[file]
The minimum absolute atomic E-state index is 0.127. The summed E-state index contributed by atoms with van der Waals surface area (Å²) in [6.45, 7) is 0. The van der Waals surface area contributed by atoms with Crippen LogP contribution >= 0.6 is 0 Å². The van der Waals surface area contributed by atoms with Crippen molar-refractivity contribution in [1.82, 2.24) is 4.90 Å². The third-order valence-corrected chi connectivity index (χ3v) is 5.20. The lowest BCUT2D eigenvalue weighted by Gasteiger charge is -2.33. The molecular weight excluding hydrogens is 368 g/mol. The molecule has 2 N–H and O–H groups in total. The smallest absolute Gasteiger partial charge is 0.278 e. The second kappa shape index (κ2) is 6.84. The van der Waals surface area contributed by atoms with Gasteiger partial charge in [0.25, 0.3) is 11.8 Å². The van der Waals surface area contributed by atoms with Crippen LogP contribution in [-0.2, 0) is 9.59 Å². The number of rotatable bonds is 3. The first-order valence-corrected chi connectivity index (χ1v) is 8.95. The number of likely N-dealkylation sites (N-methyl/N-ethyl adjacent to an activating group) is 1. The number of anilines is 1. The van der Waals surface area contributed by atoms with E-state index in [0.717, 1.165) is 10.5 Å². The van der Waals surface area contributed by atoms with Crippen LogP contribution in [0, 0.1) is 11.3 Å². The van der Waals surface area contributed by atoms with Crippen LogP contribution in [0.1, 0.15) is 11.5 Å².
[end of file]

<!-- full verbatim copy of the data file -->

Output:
The minimum absolute atomic E-state index is 0.127. The summed E-state index contributed by atoms with van der Waals surface area (Å²) in [6.45, 7) is 0. The van der Waals surface area contributed by atoms with Crippen LogP contribution >= 0.6 is 0 Å². The van der Waals surface area contributed by atoms with Crippen molar-refractivity contribution in [1.82, 2.24) is 4.90 Å². The third-order valence-corrected chi connectivity index (χ3v) is 5.20. The lowest BCUT2D eigenvalue weighted by Gasteiger charge is -2.33. The molecular weight excluding hydrogens is 368 g/mol. The molecule has 2 N–H and O–H groups in total. The smallest absolute Gasteiger partial charge is 0.278 e. The second kappa shape index (κ2) is 6.84. The van der Waals surface area contributed by atoms with Gasteiger partial charge in [0.25, 0.3) is 11.8 Å². The van der Waals surface area contributed by atoms with Crippen LogP contribution in [-0.2, 0) is 9.59 Å². The number of rotatable bonds is 3. The first-order valence-corrected chi connectivity index (χ1v) is 8.95. The number of likely N-dealkylation sites (N-methyl/N-ethyl adjacent to an activating group) is 1. The number of anilines is 1. The van der Waals surface area contributed by atoms with E-state index in [0.717, 1.165) is 10.5 Å². The van der Waals surface area contributed by atoms with Crippen LogP contribution in [0, 0.1) is 11.3 Å². The van der Waals surface area contributed by atoms with Crippen LogP contribution in [0.1, 0.15) is 11.5 Å².